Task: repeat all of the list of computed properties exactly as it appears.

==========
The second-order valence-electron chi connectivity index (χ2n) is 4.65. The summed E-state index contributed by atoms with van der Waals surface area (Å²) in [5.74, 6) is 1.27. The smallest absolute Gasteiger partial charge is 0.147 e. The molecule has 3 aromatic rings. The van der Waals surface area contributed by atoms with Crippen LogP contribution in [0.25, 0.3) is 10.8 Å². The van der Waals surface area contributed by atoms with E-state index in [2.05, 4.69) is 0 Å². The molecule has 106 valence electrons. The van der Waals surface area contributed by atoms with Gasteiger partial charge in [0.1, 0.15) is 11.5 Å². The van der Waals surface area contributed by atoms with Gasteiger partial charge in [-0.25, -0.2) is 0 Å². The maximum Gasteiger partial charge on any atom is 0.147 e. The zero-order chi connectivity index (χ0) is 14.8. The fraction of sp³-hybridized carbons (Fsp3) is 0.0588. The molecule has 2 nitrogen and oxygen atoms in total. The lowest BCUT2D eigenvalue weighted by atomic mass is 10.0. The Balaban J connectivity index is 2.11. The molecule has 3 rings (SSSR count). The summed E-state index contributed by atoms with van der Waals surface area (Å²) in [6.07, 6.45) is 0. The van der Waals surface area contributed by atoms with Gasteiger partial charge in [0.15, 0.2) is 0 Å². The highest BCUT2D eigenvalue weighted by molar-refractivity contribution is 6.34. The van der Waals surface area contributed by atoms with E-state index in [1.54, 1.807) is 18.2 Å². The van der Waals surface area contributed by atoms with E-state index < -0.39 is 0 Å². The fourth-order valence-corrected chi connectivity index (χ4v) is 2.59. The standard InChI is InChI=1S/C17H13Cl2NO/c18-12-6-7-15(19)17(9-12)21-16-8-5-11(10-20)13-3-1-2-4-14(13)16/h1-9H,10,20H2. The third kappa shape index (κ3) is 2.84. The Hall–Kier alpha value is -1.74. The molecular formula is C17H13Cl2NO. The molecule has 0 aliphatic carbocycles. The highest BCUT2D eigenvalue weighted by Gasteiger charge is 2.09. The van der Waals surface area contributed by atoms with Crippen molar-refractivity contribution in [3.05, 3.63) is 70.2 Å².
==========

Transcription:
The second-order valence-electron chi connectivity index (χ2n) is 4.65. The summed E-state index contributed by atoms with van der Waals surface area (Å²) in [5.74, 6) is 1.27. The smallest absolute Gasteiger partial charge is 0.147 e. The molecule has 3 aromatic rings. The van der Waals surface area contributed by atoms with Crippen LogP contribution in [0.25, 0.3) is 10.8 Å². The van der Waals surface area contributed by atoms with E-state index in [2.05, 4.69) is 0 Å². The molecule has 106 valence electrons. The van der Waals surface area contributed by atoms with Gasteiger partial charge in [0.1, 0.15) is 11.5 Å². The van der Waals surface area contributed by atoms with Gasteiger partial charge in [-0.25, -0.2) is 0 Å². The maximum Gasteiger partial charge on any atom is 0.147 e. The zero-order chi connectivity index (χ0) is 14.8. The fraction of sp³-hybridized carbons (Fsp3) is 0.0588. The molecule has 2 nitrogen and oxygen atoms in total. The lowest BCUT2D eigenvalue weighted by atomic mass is 10.0. The Balaban J connectivity index is 2.11. The molecule has 3 rings (SSSR count). The summed E-state index contributed by atoms with van der Waals surface area (Å²) in [6.07, 6.45) is 0. The van der Waals surface area contributed by atoms with Gasteiger partial charge in [0.15, 0.2) is 0 Å². The highest BCUT2D eigenvalue weighted by molar-refractivity contribution is 6.34. The van der Waals surface area contributed by atoms with E-state index in [1.54, 1.807) is 18.2 Å². The van der Waals surface area contributed by atoms with E-state index < -0.39 is 0 Å². The fourth-order valence-corrected chi connectivity index (χ4v) is 2.59. The standard InChI is InChI=1S/C17H13Cl2NO/c18-12-6-7-15(19)17(9-12)21-16-8-5-11(10-20)13-3-1-2-4-14(13)16/h1-9H,10,20H2. The third kappa shape index (κ3) is 2.84. The Hall–Kier alpha value is -1.74. The molecular formula is C17H13Cl2NO. The molecule has 0 aliphatic carbocycles. The highest BCUT2D eigenvalue weighted by Gasteiger charge is 2.09. The van der Waals surface area contributed by atoms with Crippen molar-refractivity contribution in [3.05, 3.63) is 70.2 Å².